Having looked at the vineyards of Graves, including the history behind this region, it is time now to home in on the enclave of Pessac-Léognan, and to look in more detail at this, one of Bordeaux’s most famous appellations.
These gravelly vineyards, located so close to Bordeaux, were some of the very first to be planted in the region. In some cases the vines were planted by ecclesiastical institutions, such as at Château Carbonnieux; although this estate takes its name from early proprietors, the Carbonnius family, the estate was for many years in the hands of Benedictine monks, who seemed to have acquired it in 1292. Even the briefest examination of the château reveals it to be ancient, its construction dating back to 1380, and even at this early point in the estate’s history there were vines planted here.
Other properties found their way into the hands of such institutions, perhaps as donations made to the church, as was the case with Château Les Carmes Haut-Brion, a portion of the Haut-Brion estate donated to a Carmelite order by Jean de Pontac in the 16th century. Château La Mission Haut-Brion (pictured below) has a similar story, having been bequeathed to the Vincentians, a religious order, by proprietor Olive de Lestonnac in the 17th century. If here was not already viticulture on the estate at this time then there soon was, the vines planted under the direction of the order’s head, one Father Simon.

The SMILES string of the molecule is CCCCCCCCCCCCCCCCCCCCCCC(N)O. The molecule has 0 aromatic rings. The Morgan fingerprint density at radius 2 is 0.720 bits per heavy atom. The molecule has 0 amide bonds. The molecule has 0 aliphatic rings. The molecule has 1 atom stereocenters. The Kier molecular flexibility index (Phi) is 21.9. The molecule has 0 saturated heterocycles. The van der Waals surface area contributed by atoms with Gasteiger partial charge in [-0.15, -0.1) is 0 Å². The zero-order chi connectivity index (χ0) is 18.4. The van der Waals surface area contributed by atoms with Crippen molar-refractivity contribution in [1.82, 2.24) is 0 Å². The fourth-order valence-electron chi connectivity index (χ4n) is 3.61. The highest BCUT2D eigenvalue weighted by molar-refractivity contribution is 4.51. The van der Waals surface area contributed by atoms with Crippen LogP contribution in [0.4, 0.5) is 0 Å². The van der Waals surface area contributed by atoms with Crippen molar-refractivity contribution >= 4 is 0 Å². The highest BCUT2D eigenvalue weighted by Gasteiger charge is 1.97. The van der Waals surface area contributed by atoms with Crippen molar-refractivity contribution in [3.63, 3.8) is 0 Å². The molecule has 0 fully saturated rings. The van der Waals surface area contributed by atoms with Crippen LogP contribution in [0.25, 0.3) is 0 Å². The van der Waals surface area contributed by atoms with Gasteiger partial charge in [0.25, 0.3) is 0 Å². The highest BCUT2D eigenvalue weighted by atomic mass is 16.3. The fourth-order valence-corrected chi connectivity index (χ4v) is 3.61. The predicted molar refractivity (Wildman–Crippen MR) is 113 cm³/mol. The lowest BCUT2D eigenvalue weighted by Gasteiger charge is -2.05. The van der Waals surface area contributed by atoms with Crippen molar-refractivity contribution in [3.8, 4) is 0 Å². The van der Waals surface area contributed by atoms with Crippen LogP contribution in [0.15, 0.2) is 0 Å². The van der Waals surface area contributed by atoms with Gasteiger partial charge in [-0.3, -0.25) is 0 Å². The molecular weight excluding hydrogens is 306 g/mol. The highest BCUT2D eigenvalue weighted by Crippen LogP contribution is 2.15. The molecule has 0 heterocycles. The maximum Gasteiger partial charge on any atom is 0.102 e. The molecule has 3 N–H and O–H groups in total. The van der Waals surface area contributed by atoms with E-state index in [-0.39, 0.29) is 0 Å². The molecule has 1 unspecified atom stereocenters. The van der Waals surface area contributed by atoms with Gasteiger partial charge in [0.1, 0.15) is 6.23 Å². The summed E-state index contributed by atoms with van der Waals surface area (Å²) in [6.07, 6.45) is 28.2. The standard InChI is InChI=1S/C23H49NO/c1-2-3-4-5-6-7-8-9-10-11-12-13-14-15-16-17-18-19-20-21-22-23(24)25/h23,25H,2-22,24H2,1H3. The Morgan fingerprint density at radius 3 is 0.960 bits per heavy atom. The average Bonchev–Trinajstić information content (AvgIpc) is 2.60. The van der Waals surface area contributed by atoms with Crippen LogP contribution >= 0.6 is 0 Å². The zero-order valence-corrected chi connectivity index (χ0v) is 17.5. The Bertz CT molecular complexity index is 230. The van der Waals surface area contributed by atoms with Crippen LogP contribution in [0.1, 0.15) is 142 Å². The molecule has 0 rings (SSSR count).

Although this all seems like ancient history, even at this time the wines that today constitute the Pessac-Léognan appellation were in production, and being marketed overseas. They were probably very different to the wines we have coming from the region today, although it seems they were no less appreciated. The earliest mention of a named château can be attributed to Samuel Pepys, who wrote in his diary on April 10th, 1663, of his encounter with “a sort of French wine, called Ho Bryan, that hath a good and most particular taste that I never met with“. Like many of us in the centuries that followed, Pepys had discovered, and was clearly enamoured with, the wine of Château Haut-Brion. It is perhaps not that surprising that he encountered the wine; although the note above was made after dinner at the Royal Oak Tavern, Haut-Brion’s proprietors had secured London as a market by establishing their own inn in the town, known as the Enseigne de Pontac or The Pontack’s Head. This was the beginning of the modern-day Pessac-Léognan, and indeed modern-day Bordeaux.